Hummingbird Rainbows Will Be One of Your Favorite Things
Christian Spencer has spent 20 years of his life living in Itatiaia National Park in Brazil.
Although this location keeps him a long way from his native Australia, it also gives him unique photography opportunities.
His past work has included false coral snakes, pumpkin toadlets, and other creatures that the rest of the world doesn’t often get to see.
Spencer says that his 20 years in Brazil have let him find some unique things about the natural world.
One of his most fascinating discoveries involves the wings of hummingbirds.
When a hummingbird gets captured in a photograph with direct sunlight behind it, rainbows shine through its wings.
Hummingbirds Are One of Spencer’s Favorite Subjects
Spencer won awards for his short film in 2011 called The Dance of Time.
It showed this effect in video form, making it the first time for many people to experience the phenomenon.
After taking some time off from studying the birds in recent years, the artist says that he returned to the rainbow producers in 2019.
We live in an era where you can create almost anything digitally.
Many people see the rainbow wings of a hummingbird and automatically assume that a program like Photoshop got used for the composition.
When you see the hummingbird images in Spencer’s portfolio, none of them have been digitally altered.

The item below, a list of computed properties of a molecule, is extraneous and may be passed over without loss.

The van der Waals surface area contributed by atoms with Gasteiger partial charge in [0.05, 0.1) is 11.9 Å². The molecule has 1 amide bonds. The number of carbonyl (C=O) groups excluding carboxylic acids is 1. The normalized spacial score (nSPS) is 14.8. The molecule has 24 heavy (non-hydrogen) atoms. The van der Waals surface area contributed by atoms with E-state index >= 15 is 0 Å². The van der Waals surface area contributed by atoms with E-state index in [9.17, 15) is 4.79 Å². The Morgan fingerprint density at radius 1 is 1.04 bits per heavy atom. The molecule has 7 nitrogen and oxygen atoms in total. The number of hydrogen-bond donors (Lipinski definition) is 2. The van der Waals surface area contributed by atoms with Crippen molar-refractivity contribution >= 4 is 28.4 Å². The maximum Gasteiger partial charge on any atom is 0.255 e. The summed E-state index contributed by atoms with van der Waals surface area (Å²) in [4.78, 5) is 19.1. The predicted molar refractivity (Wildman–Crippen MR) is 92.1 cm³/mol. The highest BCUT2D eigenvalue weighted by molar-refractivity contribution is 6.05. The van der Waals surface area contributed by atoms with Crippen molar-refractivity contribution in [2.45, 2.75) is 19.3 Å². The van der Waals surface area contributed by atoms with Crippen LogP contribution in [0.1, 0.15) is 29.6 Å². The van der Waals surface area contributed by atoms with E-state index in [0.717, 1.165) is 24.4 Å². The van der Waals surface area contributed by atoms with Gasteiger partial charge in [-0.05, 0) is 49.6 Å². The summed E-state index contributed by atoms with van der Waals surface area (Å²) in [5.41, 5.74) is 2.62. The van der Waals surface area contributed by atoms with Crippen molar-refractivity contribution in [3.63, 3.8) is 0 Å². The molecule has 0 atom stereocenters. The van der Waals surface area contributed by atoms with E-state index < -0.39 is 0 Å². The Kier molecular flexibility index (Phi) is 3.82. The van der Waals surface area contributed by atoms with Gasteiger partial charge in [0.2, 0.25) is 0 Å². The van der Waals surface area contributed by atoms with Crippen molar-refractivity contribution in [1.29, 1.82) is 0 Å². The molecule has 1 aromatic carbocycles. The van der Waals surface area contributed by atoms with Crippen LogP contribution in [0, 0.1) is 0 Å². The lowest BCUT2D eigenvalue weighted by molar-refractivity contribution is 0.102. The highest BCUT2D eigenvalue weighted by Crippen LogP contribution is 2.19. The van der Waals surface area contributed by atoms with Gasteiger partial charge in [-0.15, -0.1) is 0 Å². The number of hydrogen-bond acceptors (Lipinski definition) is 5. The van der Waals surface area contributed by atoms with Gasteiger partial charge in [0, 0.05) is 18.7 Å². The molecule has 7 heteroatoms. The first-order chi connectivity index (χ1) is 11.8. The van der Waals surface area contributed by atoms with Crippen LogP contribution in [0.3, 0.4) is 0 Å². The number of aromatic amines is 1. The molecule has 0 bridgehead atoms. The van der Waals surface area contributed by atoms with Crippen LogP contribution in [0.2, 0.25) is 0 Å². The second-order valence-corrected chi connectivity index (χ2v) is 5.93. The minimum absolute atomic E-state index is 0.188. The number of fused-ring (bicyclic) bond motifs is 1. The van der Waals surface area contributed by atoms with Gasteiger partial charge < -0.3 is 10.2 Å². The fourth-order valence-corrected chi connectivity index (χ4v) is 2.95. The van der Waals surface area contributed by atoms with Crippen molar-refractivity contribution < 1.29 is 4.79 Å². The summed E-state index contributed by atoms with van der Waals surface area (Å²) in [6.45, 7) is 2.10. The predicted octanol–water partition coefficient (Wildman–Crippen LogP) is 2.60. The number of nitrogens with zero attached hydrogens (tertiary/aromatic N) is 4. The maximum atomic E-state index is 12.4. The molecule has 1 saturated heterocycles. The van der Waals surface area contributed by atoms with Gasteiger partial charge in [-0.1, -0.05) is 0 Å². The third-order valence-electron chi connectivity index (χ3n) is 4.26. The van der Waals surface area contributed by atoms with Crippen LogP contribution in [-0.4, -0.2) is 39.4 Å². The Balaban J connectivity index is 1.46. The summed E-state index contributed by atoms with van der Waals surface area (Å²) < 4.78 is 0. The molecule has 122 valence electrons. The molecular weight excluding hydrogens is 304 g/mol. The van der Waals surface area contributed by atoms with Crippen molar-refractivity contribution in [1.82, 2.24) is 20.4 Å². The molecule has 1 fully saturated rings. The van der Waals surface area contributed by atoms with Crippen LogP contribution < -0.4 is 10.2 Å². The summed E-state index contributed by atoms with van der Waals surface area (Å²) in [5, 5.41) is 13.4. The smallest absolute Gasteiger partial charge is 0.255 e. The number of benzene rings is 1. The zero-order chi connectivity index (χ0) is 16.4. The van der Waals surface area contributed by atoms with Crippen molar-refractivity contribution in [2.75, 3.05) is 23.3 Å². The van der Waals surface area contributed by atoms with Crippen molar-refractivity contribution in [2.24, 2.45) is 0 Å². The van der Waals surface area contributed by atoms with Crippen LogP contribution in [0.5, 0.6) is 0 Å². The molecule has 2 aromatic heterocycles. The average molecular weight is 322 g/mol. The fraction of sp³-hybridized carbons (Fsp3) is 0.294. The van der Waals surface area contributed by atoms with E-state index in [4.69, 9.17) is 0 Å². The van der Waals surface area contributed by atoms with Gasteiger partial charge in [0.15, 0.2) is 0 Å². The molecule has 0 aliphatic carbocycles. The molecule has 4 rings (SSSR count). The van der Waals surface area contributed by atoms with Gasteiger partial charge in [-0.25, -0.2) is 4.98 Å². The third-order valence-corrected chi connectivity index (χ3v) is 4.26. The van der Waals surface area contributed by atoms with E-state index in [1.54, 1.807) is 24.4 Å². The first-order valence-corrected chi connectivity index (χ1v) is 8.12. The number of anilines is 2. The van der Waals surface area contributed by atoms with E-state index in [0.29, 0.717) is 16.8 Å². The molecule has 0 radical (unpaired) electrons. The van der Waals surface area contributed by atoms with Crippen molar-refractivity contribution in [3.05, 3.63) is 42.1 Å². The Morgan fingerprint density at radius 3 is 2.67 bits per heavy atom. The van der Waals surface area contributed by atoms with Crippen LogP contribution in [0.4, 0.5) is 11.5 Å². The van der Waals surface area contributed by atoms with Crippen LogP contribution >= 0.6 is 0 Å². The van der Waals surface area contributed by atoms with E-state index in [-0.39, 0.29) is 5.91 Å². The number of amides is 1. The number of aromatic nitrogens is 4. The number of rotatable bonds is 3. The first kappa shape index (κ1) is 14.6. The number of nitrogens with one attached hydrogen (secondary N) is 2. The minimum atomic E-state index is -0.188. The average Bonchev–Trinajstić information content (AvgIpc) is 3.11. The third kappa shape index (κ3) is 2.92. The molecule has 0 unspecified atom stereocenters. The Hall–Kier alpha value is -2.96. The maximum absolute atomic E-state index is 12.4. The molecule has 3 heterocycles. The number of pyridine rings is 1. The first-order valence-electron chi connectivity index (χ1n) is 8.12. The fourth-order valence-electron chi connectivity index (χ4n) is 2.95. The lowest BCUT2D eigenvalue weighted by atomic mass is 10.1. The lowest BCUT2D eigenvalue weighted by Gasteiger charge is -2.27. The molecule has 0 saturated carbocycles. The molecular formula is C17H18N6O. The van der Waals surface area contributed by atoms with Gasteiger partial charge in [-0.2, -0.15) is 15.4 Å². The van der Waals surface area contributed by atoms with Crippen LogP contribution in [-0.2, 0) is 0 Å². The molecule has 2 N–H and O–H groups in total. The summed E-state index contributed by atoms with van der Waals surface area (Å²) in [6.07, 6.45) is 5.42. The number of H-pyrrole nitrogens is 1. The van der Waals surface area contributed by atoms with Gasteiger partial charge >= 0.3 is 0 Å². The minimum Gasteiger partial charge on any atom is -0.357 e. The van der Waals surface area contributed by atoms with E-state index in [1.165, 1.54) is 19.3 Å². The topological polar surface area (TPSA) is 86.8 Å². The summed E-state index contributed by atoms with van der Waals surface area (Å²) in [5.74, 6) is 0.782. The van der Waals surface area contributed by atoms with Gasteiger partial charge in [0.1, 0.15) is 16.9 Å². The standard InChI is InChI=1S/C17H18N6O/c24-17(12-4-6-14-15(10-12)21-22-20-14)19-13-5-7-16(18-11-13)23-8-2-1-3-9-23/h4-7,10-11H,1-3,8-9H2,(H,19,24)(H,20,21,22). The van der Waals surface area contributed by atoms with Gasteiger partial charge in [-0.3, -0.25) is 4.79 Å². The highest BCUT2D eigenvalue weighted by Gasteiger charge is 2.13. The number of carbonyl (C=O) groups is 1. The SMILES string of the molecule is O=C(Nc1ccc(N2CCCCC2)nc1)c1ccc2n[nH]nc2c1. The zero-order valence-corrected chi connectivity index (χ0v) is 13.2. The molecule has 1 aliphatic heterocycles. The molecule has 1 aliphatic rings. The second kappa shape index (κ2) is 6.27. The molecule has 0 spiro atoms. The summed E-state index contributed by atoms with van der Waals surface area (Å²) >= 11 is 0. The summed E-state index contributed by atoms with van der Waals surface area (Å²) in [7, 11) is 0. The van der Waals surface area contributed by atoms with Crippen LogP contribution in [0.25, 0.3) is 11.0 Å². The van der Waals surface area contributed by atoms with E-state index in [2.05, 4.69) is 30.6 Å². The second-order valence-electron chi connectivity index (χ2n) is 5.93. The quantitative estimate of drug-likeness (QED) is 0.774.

What you observe is the natural phenomenon that the artist has been studying for two decades.
The Rainbows in Their Wings
A hummingbird’s wings have unique refractive properties that act similarly to a prism.
We don’t detect the rainbow of colors from the sun with our eyes because it doesn’t get refracted through our vision.
We need something else to produce that effect for us.
That’s why rainbows appear when moisture is in the sky.
The combination of rain and sun creates a refracting effect that can produce stunning colors.
If you hold glass up to sunlight, it can offer a similar effect.
Hummingbird’s wings do the same thing on a limited scale.
Although you won’t see a sparkly banner hitting the ground when encountering this effect, you can detect it in their wings as they speed by.
For Spencer, his high-speed camera captures this effect with remarkable clarity.
More of the art prints on Spencer’s website.
Photo Credits Christian Spencer